Friday, November 21, 2008

Of Mice & Men & Design Changes, Part 2

When last we met, I had finished making the handles for the pulpit that my pastor had been asking for. They are made from four pieces of red oak, with oval shaped cut outs in the middle. To remind you, here is a picture showing what we're shooting for when it's all done.

Once I had finished shaping the handles, I clamped one against one of the sloped sides and carefully traced it onto the plywood. I had all of the boxes bolted together, so I would make the cuts in the two sides simultaneously. After tracing the handle block, I carefully measured & cut a straight guide that the shoe of my jig saw could ride against while making the vertical cuts.

I then began to cut out the notch. The cuts I ended up with weren't as clean or straight as I would have gotten had I been able to make these cuts before the boxes were assembled, but they would have to do. I even had to cut some wedges to slip in between the notch & the block on one side. This was the first one I had cut; the second one came out much better.

Here's a picture of the better of the two cuts after it was cut & before the handles were glued in. As you can see in the picture, I did get some tear out. I own a cheap Skill jig saw, and my skill with it isn't terribly great. But that thing does jump around a lot & is hard to control.

After making the cut, I cleaned it up with my belt sander & a file. The sander wouldn't fit in the entire notch -- that is, it could only reach the forward most 3 inches of the bottom. This allowed me to get that area pretty flat, but I needed the file to work on the rear portion. With about 30 minutes or so of work, I was able to get the blocks in to the notches well enough that any final clean up could be done with a ROS or block plane.

Here's a picture of the finished notches with the corresponding handle blocks in place but not yet glued. As you can see in the photo, the notch was cut a little over size. Believe me, though, it was a lot better than the other side.

Because the fit of the blocks wasn't the greatest, I decided to use 5 minute epoxy to glue the handles in the notches. The epoxy would fill any voids & would even glue the end grain to the notches. The result would be a very strong bond that should hold up to even my weight pulling on it.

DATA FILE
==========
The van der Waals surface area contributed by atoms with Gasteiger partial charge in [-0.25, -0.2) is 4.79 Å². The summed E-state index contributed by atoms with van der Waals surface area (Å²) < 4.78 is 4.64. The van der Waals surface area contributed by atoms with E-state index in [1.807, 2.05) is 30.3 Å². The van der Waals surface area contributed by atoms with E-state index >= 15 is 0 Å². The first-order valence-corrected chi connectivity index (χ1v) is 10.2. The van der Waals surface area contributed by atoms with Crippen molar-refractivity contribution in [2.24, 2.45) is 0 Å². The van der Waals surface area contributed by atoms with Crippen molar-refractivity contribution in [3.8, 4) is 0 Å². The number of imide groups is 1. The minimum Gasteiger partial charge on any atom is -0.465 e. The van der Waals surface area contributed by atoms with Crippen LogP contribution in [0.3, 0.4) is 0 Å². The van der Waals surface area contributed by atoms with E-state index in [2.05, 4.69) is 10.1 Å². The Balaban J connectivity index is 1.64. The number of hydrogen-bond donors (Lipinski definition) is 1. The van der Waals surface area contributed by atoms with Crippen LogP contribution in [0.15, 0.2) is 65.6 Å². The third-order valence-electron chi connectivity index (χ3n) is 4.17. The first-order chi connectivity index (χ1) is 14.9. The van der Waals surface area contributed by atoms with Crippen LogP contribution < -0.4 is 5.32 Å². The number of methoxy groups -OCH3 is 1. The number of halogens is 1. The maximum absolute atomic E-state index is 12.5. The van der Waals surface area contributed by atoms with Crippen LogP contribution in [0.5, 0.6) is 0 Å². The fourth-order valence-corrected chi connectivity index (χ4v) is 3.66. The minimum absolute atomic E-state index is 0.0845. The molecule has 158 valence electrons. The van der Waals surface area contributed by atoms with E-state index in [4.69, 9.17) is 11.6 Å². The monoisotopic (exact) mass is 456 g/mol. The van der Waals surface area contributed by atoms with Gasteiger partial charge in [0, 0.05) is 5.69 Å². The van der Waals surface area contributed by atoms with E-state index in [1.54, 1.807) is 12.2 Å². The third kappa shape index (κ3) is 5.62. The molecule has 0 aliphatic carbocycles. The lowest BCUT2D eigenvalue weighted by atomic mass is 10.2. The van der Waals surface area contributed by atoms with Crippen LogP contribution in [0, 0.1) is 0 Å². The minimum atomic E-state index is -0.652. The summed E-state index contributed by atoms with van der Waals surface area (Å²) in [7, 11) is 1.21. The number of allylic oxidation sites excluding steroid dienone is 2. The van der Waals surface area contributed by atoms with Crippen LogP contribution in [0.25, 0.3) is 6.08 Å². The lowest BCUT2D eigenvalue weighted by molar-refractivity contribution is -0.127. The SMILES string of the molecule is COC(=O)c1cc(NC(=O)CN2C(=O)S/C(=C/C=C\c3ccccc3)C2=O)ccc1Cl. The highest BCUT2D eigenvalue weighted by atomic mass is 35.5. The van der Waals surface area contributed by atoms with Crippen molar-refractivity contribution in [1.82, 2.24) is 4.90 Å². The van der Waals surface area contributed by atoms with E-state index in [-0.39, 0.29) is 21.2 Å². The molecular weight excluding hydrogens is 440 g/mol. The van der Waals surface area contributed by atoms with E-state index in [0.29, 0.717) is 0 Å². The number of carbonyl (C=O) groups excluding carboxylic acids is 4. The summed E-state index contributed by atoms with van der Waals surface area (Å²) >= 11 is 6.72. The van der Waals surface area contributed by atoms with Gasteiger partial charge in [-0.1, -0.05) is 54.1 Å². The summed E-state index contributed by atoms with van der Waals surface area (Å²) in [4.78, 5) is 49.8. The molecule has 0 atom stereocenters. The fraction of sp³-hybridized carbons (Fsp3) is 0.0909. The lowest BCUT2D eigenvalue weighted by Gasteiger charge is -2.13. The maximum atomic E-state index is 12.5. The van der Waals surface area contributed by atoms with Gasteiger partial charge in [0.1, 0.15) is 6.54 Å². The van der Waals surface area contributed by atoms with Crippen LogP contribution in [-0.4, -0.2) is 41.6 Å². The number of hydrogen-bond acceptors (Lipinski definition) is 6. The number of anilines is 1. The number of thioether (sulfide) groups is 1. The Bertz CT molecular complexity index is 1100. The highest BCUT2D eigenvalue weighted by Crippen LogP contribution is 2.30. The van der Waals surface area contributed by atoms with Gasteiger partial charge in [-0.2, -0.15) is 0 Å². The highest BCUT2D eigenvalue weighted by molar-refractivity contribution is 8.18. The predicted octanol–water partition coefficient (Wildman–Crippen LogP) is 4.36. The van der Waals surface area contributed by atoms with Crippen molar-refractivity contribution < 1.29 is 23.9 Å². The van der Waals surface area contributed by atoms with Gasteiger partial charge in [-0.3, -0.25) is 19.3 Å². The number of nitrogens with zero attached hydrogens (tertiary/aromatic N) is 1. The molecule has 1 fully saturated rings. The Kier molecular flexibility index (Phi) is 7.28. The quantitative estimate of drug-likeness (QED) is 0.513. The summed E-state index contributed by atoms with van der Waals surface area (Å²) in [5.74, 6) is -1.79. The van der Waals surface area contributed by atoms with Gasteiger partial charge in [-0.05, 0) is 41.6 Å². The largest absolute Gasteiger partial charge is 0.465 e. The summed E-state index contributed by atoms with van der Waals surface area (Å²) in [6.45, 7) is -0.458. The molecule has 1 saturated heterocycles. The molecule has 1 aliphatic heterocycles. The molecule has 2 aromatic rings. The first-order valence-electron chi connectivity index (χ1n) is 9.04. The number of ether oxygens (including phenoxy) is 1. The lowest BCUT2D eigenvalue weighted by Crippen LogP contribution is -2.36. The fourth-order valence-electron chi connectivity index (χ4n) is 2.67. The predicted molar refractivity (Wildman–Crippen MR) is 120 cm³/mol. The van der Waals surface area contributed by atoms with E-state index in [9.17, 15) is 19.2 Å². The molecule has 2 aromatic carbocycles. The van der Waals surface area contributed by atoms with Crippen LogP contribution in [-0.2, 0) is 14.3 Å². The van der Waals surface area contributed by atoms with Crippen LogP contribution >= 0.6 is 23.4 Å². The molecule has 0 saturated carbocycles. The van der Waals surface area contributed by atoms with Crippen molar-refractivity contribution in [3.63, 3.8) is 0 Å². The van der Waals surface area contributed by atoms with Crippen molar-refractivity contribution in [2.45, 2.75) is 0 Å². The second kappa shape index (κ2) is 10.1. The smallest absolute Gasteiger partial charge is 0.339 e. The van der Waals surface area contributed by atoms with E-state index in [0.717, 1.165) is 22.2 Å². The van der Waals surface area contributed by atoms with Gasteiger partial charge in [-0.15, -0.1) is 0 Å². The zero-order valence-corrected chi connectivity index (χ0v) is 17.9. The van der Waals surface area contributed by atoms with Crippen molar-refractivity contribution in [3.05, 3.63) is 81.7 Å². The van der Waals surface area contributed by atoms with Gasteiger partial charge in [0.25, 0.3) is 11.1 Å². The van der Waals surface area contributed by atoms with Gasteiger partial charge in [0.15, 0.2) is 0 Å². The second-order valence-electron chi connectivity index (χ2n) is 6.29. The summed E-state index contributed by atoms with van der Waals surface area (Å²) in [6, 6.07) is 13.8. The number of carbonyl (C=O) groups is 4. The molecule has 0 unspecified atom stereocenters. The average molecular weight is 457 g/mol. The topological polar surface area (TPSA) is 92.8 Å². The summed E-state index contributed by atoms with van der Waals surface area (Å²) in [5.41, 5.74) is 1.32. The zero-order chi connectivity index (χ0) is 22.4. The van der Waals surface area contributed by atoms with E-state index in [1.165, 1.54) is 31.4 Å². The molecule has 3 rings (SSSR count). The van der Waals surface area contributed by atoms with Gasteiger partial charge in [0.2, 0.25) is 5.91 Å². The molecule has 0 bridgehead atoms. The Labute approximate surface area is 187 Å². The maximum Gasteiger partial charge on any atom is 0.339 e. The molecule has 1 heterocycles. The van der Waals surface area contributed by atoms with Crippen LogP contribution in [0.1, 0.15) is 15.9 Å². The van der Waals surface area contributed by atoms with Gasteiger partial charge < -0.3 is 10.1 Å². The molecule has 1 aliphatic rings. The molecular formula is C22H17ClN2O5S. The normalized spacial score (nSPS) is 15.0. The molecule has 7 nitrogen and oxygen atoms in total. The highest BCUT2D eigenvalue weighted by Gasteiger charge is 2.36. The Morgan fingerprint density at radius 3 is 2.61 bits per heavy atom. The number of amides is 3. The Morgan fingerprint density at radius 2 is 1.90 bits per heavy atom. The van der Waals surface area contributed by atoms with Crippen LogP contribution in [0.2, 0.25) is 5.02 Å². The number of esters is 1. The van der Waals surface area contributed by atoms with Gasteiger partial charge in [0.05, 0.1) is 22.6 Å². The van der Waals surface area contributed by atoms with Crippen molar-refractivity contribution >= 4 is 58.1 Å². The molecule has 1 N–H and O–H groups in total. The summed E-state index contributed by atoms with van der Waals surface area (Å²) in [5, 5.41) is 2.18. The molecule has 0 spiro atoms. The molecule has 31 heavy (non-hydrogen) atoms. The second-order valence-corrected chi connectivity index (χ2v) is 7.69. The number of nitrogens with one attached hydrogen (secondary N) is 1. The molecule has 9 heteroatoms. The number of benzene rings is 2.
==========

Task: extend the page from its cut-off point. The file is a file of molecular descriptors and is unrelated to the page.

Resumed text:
After gluing in the handle blocks, I proceeded to fill in the remaining spaces with stainable wood filler. I will probably have to give these areas some extra attention to get the color to match, depending on how everything looks after final staining. Here's a picture of the pulpit with both handles in place & wood filler applied.

While this completed all of the retro-fitting work that needed to be done, there is still work to do on these handles. The cap rails that go over these areas will have to be shaped to make the handles easier to grasp. But that will have to wait until after I make the rails some time in the next couple of weeks.

Next time: Mitering the Base Mouldings


Marwan said...

Dear Tony V,

I stumbled on your site when i researched the internet about working with sketchup to design wood furniture.
I read on your post on Friday, October 19, 2007 that you use a special script to make your cut list. So it will be very helpful if you can give me information how you manage to import your design from sketchup into cut list script? Any kind of info -sites,tutorial,....

Thank you in advance!

Marwan Al-Bitar

Tony V said...


The script is the CutList export script. You can find a post about this script here.

I have found that once the script has been installed properly in SketchUp, and you have successfully exported the CutList to a CSV file, you will need to edit the CSV file & remove the first line. After you've done that, you should have no trouble importing the CSV into CutList Plus.

Good luck.


neil said...

Tony.........what a great project, you've been pulling out all the stops from day one. Tracking the number of parts here is no easy about pushing for the next level. You've gone for it with the pulpit and its wonderful to see. Big jump from the corner cabinet.

Keep-on....keep'in on.......Neil

Tony V said...


Thanks! It's funny how things don't always turn out exactly as you planned. I've been working on the plinth along the bottom of the boxes. Making the plinth involves mitering corners. It's amazing how things you thought were square turn out to be not quite so square after all. I'm not talking about being off all that much, mind you, but, as you know when mitering, if your angles are just a little off, you've got big headaches.

After the plinth, I'll work on the cap rails. These shouldn't take as long, as there are fewer parts, and I can fudge stuff if necessary to make 45° miters work.

Then comes the lectern & all the maple & purple heart trim. Then I can finish this thing & deliver it.

It's amazing how few hours there are in a day . . .